Early-education program reaches developmentally disabled children at critical time


Learning starts at birth, says Anjanette Owens, ME, a veteran educator and program manager for the Nisonger Center Early Childhood Education Program.

"What infants and children hear and see affects how they communicate across the continuum of their life," she says. This is especially true for the young students of the center's Early Childhood Education Program, which serves children with developmental disabilities who are between 12 months and 5 years old. There is a window of opportunity to teach children the learning and social skills they need in life. When that opportunity is missed, Owens says, it can make a challenging life even more difficult.

In the 1980s, the Nisonger Center was heavily involved in conducting research in educational inclusion and effective peer-model programming in Early Intervention and Early Childhood Education. Early childhood education for students with developmental disabilities was at that time, and remains today, a core part of the center's mission. In addition to the center's early intervention design, its placement of peer models in its early-childhood classrooms provides an invaluable and natural learning environment for all students.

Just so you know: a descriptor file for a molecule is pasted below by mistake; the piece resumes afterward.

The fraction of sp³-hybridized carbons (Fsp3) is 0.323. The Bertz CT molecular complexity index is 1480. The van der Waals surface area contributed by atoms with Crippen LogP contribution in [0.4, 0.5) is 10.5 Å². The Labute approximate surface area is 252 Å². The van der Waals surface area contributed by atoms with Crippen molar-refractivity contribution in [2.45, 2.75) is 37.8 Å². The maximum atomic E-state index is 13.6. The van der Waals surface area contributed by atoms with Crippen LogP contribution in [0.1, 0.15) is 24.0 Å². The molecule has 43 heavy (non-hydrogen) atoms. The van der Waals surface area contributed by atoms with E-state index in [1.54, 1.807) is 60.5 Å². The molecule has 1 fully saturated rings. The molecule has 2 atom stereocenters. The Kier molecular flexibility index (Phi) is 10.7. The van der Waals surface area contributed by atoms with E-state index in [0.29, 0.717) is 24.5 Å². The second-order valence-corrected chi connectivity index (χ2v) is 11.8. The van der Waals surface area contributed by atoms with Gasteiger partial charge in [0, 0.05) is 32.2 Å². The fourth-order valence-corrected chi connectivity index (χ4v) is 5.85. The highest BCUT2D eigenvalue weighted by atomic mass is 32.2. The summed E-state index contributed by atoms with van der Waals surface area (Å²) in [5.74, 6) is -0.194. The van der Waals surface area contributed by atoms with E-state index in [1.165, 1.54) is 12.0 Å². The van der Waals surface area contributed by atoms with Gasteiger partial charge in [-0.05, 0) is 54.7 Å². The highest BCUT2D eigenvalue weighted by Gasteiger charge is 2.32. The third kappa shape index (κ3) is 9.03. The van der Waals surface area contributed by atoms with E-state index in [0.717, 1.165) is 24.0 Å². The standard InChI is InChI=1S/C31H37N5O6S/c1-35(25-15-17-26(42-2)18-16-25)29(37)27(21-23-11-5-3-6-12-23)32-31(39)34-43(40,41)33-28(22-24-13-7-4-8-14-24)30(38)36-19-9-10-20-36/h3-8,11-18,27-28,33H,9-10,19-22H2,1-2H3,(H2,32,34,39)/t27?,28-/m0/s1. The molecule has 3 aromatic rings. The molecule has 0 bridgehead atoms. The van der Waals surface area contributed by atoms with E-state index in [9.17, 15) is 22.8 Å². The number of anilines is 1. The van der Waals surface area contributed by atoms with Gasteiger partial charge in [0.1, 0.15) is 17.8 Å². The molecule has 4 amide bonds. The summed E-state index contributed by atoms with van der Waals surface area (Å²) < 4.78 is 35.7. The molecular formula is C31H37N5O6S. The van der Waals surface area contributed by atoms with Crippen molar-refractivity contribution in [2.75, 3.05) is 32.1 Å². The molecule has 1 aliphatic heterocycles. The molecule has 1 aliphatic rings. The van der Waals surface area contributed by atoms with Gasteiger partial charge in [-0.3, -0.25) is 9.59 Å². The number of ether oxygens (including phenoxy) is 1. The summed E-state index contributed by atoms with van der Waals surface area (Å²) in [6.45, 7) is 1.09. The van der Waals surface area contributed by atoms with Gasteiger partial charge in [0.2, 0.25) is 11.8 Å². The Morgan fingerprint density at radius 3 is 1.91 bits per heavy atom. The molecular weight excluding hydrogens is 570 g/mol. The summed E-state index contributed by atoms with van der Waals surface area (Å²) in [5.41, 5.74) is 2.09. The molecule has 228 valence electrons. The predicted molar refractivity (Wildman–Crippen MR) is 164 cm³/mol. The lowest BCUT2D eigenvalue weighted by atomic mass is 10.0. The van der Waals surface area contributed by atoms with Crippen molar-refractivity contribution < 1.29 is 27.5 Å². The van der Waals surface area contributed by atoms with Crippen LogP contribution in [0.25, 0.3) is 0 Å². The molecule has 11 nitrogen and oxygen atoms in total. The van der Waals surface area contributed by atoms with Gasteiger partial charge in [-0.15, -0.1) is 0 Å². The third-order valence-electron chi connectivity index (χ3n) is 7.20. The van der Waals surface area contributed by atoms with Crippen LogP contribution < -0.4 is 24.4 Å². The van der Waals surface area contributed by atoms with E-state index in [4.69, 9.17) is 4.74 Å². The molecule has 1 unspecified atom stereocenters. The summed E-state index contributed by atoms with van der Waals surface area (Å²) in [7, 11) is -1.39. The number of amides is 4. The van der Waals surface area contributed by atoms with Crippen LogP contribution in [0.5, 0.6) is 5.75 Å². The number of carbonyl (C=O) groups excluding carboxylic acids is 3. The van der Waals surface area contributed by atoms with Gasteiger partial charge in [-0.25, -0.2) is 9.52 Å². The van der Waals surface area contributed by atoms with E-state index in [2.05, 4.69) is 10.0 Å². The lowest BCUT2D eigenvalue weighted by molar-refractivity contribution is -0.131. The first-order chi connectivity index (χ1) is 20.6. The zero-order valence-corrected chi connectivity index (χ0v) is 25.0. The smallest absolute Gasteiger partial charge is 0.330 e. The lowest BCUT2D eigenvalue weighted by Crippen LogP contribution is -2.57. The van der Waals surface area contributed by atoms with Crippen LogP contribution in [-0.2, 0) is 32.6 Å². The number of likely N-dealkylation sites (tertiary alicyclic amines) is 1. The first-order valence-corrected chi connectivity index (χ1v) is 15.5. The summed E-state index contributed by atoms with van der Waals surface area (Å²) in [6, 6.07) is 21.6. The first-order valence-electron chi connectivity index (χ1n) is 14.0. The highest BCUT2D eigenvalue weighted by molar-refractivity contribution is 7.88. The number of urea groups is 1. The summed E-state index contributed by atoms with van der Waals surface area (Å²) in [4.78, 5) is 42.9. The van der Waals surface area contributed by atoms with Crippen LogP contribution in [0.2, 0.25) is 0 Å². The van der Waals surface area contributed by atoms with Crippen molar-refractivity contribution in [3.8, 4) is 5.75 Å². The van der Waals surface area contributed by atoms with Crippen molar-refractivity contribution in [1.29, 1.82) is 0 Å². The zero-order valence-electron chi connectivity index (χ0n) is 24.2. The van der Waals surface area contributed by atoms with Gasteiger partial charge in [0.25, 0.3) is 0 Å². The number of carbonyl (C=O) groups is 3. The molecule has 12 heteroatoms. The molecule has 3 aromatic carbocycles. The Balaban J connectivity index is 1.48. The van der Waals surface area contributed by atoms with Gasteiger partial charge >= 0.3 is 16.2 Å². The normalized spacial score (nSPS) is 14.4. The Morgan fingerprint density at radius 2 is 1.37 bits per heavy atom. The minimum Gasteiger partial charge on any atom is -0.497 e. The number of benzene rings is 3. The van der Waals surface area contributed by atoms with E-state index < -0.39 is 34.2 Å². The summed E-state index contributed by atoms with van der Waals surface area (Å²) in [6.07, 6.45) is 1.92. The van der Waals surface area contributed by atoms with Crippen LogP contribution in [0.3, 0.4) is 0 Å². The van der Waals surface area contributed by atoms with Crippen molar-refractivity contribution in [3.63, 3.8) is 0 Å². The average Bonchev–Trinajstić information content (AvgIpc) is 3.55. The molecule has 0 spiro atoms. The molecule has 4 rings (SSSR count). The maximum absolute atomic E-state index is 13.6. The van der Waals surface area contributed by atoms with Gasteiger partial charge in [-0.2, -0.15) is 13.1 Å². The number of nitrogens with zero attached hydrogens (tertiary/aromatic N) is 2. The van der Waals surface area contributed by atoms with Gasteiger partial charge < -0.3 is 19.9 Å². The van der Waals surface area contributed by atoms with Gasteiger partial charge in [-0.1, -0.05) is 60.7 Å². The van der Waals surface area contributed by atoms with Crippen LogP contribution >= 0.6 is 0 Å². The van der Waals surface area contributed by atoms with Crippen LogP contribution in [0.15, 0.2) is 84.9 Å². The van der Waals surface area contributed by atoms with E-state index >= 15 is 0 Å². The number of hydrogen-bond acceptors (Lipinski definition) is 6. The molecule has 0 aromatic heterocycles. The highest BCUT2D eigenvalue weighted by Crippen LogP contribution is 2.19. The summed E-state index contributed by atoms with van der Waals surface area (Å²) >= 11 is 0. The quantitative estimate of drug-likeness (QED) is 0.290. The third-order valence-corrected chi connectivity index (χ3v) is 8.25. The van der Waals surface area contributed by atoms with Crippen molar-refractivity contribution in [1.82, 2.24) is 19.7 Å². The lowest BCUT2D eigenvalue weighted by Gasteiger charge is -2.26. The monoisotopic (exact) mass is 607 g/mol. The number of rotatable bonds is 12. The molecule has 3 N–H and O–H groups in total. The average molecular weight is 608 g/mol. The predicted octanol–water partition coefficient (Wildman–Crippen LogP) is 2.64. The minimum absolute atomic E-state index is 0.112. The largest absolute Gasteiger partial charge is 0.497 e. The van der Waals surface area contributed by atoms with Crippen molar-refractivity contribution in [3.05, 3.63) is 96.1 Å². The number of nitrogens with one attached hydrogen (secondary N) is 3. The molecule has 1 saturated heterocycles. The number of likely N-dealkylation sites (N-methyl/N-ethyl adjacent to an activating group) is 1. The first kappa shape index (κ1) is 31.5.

From offsetting behavior problems to promoting overall child well-being, the program teaches both children and parents skills that are transferrable to the home and school environment. An interdisciplinary team consisting of early intervention specialists, a physical therapist, an occupational therapist, and a speech and language pathologist works collaboratively in the classrooms to provide developmentally appropriate educational programming.

Applied research continues to be an important part of the program, which is one of the most respected academic-based early-childhood education programs in the country. Participating children and families benefit from applied research conducted by an interdisciplinary team of faculty and staff who specialize in identifying the needs of children and addressing those needs by applying published, peer-reviewed research.

The demand for the program continues to grow. The Centers for Disease Control and Prevention reports that the prevalence of developmental disabilities increased 17.1 percent from 1997 to 2008, affecting more than 1 million children.